Leaving your things lying around is something parents have lectured about forever, but the rule of tidiness is even more important in a laboratory setting. Biochemical products are a bit more volatile than dirty laundry, so it's important to have all of your chemicals accounted for. This article reviews some of the frequently used substances which may be left unattended and concern technicians – are they still functional, or are they damaged beyond repair? It's necessary to understand which substances are sensitive to neglect, but we hope to assuage some unwarranted panic over robust materials.
What we'll talk about:
- PCR-amplified samples
- Bacterial cultures
- Hygroscopic materials
- Frozen substances
Before proceeding, I want to say that this article is intended to be more informative about products that have been accidentally left out. It is not guaranteed that all reagents will behave the same way and other factors can influence performance. Therefore, do not be careless with products in your lab and always store them according to manufacturer or supplier instruction
- The product: Antibodies have variable shelf-life depending on type, but they’re generally kept with glycerol or sucrose to prevent aggregation and promote functional longevity. While shelf-life can differ, many kept at ideal conditions: temperature, pH, desiccation and lighting specifications recommended by the manufacturer can remain functional for more than a year.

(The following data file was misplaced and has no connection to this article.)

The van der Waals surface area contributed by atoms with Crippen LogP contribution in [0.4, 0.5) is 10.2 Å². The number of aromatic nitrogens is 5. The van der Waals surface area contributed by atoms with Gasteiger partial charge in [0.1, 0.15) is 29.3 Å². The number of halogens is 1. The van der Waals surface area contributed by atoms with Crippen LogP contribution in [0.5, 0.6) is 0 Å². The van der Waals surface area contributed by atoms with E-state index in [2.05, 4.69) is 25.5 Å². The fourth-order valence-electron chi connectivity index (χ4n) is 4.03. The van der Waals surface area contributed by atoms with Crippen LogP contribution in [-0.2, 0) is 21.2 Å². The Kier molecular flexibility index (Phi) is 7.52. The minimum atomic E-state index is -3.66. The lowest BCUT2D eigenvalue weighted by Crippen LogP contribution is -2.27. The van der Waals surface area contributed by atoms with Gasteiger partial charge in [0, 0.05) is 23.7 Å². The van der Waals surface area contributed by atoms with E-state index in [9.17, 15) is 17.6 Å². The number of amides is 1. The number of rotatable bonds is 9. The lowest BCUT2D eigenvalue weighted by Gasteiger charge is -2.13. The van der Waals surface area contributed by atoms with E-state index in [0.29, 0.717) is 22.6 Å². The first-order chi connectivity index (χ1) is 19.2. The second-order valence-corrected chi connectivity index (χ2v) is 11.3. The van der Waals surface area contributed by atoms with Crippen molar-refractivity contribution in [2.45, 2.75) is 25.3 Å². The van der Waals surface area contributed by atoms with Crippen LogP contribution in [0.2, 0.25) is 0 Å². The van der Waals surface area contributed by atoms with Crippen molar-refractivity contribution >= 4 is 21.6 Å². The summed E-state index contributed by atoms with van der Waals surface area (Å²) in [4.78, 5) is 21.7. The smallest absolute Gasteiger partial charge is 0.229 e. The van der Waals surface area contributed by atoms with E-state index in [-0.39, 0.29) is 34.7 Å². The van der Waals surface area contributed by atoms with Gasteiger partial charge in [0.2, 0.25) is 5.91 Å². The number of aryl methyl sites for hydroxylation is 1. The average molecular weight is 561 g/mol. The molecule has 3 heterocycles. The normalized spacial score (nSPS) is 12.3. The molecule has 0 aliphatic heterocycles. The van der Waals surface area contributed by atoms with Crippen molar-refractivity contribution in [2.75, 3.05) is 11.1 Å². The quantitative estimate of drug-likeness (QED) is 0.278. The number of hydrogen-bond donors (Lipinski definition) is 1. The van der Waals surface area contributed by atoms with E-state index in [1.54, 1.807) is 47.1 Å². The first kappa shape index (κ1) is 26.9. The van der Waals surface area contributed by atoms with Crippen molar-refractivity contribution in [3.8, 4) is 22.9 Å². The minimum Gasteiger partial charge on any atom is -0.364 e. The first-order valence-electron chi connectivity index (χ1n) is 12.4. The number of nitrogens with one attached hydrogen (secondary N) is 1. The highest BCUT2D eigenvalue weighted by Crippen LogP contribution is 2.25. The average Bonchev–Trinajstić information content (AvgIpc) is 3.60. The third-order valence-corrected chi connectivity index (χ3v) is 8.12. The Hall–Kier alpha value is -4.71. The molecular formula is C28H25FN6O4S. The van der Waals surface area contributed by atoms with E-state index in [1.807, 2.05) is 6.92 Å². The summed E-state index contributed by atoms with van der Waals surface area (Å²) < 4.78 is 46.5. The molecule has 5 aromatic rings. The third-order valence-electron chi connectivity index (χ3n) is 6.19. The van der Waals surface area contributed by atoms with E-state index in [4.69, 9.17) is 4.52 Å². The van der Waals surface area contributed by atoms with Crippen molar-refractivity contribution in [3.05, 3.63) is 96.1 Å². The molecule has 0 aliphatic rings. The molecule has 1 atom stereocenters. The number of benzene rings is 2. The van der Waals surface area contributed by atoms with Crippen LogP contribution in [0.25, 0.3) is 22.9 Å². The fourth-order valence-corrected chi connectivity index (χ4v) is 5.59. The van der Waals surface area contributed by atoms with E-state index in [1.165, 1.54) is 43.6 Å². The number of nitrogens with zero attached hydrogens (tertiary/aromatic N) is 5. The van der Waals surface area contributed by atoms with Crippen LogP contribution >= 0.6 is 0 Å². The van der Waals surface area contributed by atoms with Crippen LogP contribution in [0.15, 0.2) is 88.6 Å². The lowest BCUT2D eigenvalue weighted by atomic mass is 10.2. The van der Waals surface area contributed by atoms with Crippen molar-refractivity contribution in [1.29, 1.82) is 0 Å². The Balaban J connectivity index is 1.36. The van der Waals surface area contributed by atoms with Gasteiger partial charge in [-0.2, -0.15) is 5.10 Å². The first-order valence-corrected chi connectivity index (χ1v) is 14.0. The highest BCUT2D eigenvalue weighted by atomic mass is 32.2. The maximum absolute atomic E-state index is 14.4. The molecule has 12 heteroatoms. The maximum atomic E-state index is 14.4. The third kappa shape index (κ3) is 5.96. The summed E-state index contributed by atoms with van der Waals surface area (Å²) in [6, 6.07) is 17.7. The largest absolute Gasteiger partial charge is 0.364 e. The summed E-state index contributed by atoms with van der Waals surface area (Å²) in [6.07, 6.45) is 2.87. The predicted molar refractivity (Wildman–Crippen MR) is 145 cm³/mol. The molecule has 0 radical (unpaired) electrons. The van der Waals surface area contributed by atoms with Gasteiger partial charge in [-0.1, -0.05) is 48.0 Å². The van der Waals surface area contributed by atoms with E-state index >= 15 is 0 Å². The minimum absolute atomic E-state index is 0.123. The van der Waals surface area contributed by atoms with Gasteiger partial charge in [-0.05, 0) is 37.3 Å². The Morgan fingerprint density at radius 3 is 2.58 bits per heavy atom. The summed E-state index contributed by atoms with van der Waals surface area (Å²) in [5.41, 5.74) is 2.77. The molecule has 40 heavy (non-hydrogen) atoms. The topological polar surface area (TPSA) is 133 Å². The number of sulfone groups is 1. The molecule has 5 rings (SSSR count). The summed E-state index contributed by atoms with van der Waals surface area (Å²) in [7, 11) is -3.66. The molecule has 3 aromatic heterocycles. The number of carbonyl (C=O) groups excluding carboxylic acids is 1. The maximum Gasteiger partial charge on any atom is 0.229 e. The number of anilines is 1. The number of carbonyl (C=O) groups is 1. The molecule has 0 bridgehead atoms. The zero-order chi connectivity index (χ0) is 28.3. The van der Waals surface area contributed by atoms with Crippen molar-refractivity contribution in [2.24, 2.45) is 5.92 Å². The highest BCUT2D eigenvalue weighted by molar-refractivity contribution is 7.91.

- The situation: You’ve returned to the lab after a weekend and realize you left an entire box of antibodies on the counter, sitting at room temperature. The instructions inform you that storage environment should be 4°C.
- The diagnosis: There's still hope. Don't throw them out before you test them. Suppliers have done experiments on the storage and shipment of antibodies at various temperatures, and leaving them at ambient temperature even for a week did not decrease their effectiveness. Some companies even subject their antibodies to 37°C and higher temperatures for performance quality testing.
- The precautions: Purified antibodies have characteristic stability, but it has never hurt anyone to be cautious and run validation tests to be sure.
- The product: Storing enzymes usually involves -20°C temperatures and the addition of glycerol to prevent protein denaturation. Their use in experiments is sometimes cumbersome, because it’s recommended they be kept frozen in the process.
- The situation: After conducting a reaction, another technician points out your restriction enzyme, no longer in the cooler you used to transport it from the fridge.